Ethanol a “stealth tax” on drivers
Substituting ethanol for petroleum â what could be wrong with that? A lot, it turns out, including a cynical âstealth taxâ on drivers.
A few days ago the Environmental Protection Agency announced that soon gasoline can be made from 85 percent petroleum and 15 percent ethanol, up from a current limit of 10 percent ethanol. Such a move to replace imported petroleum with home-grown ethanol sounds great — until you examine the details.
Ethanol is the king of subsidies. Ethanol from genetically engineered dwarf trees or tall grasses holds tremendous promise as a cost-effective, greenhouse-neutral fuel. But for today, nearly all ethanol sold in the United States is made from corn. Domestically produced corn-based ethanol is subsidized via federal payments to grain farmers, by refinery tax exemptions for fuel containing domestic ethanol, and by tariff barriers intended to prevent Brazilian sugar-based ethanol from entering the country. Annual federal subsidies to corn ethanol cost around $5 billion. Are the benefits worth that?
Corn ethanol may not save petroleum. Thereâs a dispute, but some research suggests corn-based ethanol is a net loser in energy terms — more petroleum goes into production of the corn than the energy value in the ethanol. Indisputably, raising corn to burn as ethanol depletes topsoil. Topsoil may be a more important resource than petroleum, given there are vast reserves of oil and alternatives being developed, while with current science, topsoil is irreplaceable. Weâve got to deplete topsoil to eat. We donât need to deplete topsoil for fuel: topsoil should be allocated to its highest use, food production.
Corn ethanol may not be good for the environment. If ethanol occurred by magic, then replacing fossil fuel with corn ethanol would reduce greenhouse gas emissions. But ethanol calculations should take into account the greenhouse gases associated with corn production, especially carbon released by changes in land use. Last year, the EPA concluded that corn ethanol production would be worse overall for the environment than petroleum refining http://www.epa.gov/otaq/renewablefuels/420f09024.htm. The ethanol lobby howled, and the EPA âreworkedâ its ethanol data to reach the desired PC outcome. In politics, âsound scienceâ is whatever supports your predetermined conclusions.
Politics drives the corn-ethanol push. The farm lobby loves corn-based ethanol because it raises the price of corn â though that penalizes average people via higher food prices. Many (not all) enviros love ethanol because itâs not a fossil fuel. Big campaign donors such as ethanol producer Archer Daniels Midland love ethanol because the subsidies are corporate welfare. But does adding more ethanol to gasoline serve the public? Hey â who cares about that?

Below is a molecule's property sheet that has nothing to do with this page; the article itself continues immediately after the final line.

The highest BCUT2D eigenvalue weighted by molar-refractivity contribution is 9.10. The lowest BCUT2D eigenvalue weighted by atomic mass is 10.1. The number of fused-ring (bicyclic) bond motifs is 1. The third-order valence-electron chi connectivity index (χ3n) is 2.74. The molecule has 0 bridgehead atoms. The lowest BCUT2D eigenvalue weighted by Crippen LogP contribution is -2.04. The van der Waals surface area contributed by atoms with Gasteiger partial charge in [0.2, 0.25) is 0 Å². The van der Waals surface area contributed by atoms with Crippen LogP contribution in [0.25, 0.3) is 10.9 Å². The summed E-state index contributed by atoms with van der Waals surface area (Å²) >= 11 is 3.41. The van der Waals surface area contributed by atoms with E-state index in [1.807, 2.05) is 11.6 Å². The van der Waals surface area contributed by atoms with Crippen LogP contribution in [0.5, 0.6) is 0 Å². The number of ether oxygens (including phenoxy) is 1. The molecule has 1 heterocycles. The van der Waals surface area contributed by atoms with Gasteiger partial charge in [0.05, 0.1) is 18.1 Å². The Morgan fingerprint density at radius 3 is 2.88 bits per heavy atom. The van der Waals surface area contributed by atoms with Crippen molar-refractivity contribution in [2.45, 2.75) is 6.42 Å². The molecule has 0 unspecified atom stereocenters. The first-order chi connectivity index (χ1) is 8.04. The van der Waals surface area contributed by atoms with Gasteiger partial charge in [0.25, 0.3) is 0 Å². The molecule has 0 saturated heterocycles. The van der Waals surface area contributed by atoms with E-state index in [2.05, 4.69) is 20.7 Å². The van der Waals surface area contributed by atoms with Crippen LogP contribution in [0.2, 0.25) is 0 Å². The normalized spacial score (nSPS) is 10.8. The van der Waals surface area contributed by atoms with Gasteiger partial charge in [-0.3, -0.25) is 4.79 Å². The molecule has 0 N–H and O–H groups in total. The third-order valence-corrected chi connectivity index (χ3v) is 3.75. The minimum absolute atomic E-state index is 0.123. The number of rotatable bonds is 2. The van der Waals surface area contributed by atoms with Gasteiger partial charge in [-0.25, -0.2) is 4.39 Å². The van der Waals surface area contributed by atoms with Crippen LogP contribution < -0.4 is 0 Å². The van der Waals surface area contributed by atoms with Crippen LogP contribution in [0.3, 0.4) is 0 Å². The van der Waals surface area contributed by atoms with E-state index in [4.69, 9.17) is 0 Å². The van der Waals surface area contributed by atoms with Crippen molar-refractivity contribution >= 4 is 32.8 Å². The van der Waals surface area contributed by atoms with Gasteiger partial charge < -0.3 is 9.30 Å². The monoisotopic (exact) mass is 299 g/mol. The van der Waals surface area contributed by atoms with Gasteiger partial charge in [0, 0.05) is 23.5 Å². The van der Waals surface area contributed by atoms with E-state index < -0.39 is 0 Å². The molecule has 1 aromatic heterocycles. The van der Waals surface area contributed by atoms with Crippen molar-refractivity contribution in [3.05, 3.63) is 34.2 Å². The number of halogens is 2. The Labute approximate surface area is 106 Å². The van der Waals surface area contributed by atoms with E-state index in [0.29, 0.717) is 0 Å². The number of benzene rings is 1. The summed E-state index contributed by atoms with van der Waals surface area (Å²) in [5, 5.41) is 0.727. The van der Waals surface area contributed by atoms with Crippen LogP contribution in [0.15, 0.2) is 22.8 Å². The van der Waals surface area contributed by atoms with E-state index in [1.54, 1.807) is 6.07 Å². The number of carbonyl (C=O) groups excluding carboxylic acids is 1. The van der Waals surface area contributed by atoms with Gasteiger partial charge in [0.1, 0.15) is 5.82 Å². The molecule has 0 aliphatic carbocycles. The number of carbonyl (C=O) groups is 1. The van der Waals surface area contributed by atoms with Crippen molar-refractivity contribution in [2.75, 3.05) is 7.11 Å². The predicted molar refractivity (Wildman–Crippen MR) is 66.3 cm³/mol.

The stealth tax. By volume, corn ethanol contains about a third less energy than petroleum. That means a gasoline blend of 85 percent petrol, 15 percent ethanol delivers about 95 percent the energy of pure-petroleum fuel. When the federally sanctioned new gasoline blend starts being put into the tanks of cars, MPG will go down.
The typical American driver covers 12,000 miles annually at a real-world fuel economy average of 20 miles per gallon, which comes to 600 gallons of gasoline purchased annually. That the typical U.S. driver burns through almost two gallons a day is a core reason America is addicted to oil. But higher-MPG vehicles with lower horsepower, and plug-in hybrids, seem the best cure — rather than subsidized ethanol.
If the typical driverâs annual 600 gallons declines in energy value by 5 percent, the typical driver will need to buy 30 additional gallons per year. At todayâs prices, thatâs a stealth tax of $100 per year per American driver. If gasoline prices go up, the stealth tax rises.
Who gets the money from the stealth tax? Oil companies that market gasoline, and the ethanol lobby. Typical Americans will pay an extra $100 per year so that funds can be channeled to these politically connected lobbies, which in turn will make campaign donations to incumbents of both parties. This is both parties of Congress, and the White House, at their worst â reaching into your pocket in order to create campaign donations for themselves.
Donât fall for it. The media have not noticed that ethanol mandates will cause automotive MPG to decline â as well as subtract spending money from peopleâs pockets at a time when consumer demand is needed to spur the economy.
Politicians hope people wonât notice that their MPG is going down, or wonât know why, and will simply be quiet and pay the new stealth tax.
Donât fall for it.